"Rural America stepped up to the plate behind the president in his last election, and we're wholeheartedly behind him. We need to make sure that rural America at least gets its fair share," said Rep. Robert Aderholt, R-Ala.

Well at least some Republicans from unlikely places are seeing this. History is littered with politicians who rile up a base with cheap rhetoric and inflated promises, but have absolutely no empathy with the people who got them there or sense of what those people want. They are simply a means to end. Most of these leaders end up being failures or exceptionally divisive. It will be interesting to see how the average person who voted for Trump responds to these measures, not the social media acolytes or the vocal minority who turn up at rallies.

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Re: The Malevolent Orange Ball of Gas. Squirrel!
« Reply #23834 on: March 18, 2017, 08:42:59 PM »
Lawfare's Benjamin Wittes asks some questions about how Trump's words seem to be having legal consequences.

Quote
But also there is a third possibility, and we should be candid about it: Perhaps everything [the judges] are saying is right as a matter of law in the regular order, but there’s an unexpressed legal principle functionally at work here: That President Trump is a crazy person whose oath of office large numbers of judges simply don’t trust and to whom, therefore, a whole lot of normal rules of judicial conduct do not apply.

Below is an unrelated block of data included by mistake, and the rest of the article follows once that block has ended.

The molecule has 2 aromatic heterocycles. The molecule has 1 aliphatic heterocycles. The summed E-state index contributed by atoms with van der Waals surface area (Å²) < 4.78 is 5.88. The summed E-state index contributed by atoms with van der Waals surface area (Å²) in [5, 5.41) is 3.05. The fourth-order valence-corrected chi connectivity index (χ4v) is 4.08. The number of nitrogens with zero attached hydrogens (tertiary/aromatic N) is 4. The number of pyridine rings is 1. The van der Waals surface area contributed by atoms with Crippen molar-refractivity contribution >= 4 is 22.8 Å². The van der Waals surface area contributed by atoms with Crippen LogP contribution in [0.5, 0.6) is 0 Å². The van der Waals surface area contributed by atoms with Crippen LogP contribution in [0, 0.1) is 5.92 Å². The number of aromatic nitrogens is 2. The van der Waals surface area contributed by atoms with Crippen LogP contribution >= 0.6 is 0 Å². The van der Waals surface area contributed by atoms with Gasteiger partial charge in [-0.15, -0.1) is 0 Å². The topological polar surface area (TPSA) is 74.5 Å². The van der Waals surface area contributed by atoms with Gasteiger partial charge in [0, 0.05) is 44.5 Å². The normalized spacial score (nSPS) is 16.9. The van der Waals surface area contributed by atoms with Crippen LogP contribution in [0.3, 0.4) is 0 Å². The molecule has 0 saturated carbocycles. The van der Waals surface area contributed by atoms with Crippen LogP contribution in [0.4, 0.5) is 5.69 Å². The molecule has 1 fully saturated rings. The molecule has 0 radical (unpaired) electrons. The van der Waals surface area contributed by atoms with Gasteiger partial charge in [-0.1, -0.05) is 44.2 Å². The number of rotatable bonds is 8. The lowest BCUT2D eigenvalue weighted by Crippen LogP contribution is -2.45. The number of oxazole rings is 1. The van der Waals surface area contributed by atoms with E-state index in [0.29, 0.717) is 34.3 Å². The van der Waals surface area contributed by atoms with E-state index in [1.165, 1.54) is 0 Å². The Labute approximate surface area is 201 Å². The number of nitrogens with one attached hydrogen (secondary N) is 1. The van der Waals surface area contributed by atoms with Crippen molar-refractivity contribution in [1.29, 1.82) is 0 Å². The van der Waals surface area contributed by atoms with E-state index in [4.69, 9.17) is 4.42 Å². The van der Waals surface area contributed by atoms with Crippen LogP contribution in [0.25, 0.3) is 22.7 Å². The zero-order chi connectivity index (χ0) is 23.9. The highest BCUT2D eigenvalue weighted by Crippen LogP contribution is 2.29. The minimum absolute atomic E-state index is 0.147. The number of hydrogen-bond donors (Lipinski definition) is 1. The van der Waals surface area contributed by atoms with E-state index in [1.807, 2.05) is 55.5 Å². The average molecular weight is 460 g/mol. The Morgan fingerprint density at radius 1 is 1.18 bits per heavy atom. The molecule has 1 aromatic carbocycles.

In this scenario, the underlying law is not actually moving much, or moving or at all, but the normal rules of deference and presumption of regularity in presidential conduct—the rules that underlie norms like not looking behind a facially valid purpose for a visa issuance decision—simply don’t apply to Trump. As we’ve argued, these norms are a function of the president’s oath of office and the working assumption that the President is bound by the Take Care Clause. If the judiciary doesn’t trust the sincerity of the president’s oath and doesn’t have any presumption that the president will take care that the laws are faithfully executed, why on earth would it assume that a facially valid purpose of the executive is its actual purpose?